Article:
|The sheer rock face|
|Hill construction supplies|
So as to have a strong base, I drew out the shape of the hill base onto some scrap fiberboard I had around the house, then cut the shape out using a hand jigsaw. I used this template to trace out the first layer of foam, which was also cut out with the jigsaw. Sections of cork bark were removed from the strip, using a combination of sawing and prying (it actually took more work than i expected), and I then cut back the first layer of hill foam to accommodate them. I originally tried using a utility knife for this with mixed results, but found my jigsaw cut through it like butter and continued to use it for most of the build. I then shaved the sides of the foam before flipping it over and using the top as the template for the next foam layer. Again more cutting and fitting until I had a rough 2-layer hill with a gentle enough slope to let figures climb one side of it. Using wood glue, the fiberboard, two foam layers and two cork sections were glued into place. There were some gaps, so I filled them as best I could with the scrap foam left over from the carving.
|Small gully between the cork rock faces|
|Backside of the hill with trail leading up it|
I wanted the hill to blend into the fur felt mat I had made previously, so I decided to have the grass run up the hill. I used the base of the hill to cut out a rough section of spare felt that was slightly on the large size, but not by much. As I planned to have sections of exposed rock, I didn't worry too much if it wasn't enough to cover the entire hill.
|Another shot of the hilltop|
Lastly, I added some plastic shrubs to the hill to make it look a bit fancier and to hide some of the worst of the felt edges. These were made from plastic plant mats made by Ashland. I found these at a local craft store for about $14 for a 1'x1' square. This particular type came in a few shades of green, so I went with a more yellow green to better blend with the yellowed grass. These can be easily removed in clumps from the sheet, and the clumps can be then further cut down to get plants of various sizes. I drilled some small holes to hold the stems, which were again glued in place using wood glue.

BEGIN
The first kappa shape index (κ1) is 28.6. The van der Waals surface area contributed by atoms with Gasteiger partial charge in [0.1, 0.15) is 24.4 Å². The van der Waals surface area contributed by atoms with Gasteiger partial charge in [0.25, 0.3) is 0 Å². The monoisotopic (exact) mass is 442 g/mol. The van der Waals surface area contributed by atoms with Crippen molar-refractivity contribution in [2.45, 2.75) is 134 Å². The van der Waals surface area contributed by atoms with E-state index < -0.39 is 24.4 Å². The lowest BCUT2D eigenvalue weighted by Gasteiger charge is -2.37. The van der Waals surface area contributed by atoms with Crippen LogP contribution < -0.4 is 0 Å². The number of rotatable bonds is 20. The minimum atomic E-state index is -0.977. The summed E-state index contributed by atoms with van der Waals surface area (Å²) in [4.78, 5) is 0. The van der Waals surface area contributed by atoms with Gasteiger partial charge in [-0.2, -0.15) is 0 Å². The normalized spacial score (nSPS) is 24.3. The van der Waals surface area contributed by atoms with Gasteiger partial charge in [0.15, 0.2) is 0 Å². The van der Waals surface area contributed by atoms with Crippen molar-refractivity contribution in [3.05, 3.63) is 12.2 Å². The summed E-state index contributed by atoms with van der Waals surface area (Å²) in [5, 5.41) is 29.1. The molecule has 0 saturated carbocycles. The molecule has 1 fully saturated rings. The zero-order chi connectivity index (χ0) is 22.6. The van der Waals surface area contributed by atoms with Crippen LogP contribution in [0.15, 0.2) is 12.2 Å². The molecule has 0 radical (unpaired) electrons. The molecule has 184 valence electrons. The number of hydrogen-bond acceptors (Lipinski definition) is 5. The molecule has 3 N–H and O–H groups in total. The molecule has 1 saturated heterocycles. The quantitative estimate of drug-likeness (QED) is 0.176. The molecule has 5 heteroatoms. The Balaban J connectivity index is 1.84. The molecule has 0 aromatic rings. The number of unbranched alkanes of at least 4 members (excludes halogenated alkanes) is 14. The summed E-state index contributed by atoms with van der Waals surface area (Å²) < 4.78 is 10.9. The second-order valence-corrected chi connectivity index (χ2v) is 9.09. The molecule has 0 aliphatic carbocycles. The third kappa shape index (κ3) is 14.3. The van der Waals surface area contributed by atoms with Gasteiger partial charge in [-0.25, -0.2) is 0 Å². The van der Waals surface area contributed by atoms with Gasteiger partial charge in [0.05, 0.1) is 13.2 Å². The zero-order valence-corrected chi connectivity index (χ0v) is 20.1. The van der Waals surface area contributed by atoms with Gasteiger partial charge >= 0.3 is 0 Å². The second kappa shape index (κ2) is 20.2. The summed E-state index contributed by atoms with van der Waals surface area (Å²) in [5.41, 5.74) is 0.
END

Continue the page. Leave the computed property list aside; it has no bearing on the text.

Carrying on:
The wood glue residue and the plastic plants were rather shiny, so the hill was finished off with a generous amount of matte spray sealant.
|Figures for scale|
Nice looking hill. I particularly like the use of the two materials to give a more naturalistic look.ReplyDelete
Thanks for posting the images.
Very smart, well done.ReplyDelete
That's good work and an outstanding finish.ReplyDelete
Excellent Job! You want to skirmish some time? I live in San Jose area too.ReplyDelete
Victor, what games are you playing? I travel a fair amount for work, but would love to squeeze in some gaming time if we can work it out.
I haven't gamed for 10 years due to kids and work. But during that time I painted five 28mm colonial skirmish armies (20-25 figures each) of British, Askari, Czechs, Germans and Arabs as well as a HUGE African army (nearly 200 figures). I also have large Roman, Greek, Spartan and Persian armies for Ancients gaming.ReplyDelete
So, if you tell me what rules you like to play, then I will get those and get up to speed before we play. My email is victor AT nemechek DOT com. Ciao!
I know how it goes with kids and work - I've been lucky if I can get in a gamer per year. I'll send you and email from my joekano yahoo account.Delete
Not sure if my email ended up in your spam folder. Let me know if you're still interested in gaming.
That looks great...love the way it blends into the tableReplyDelete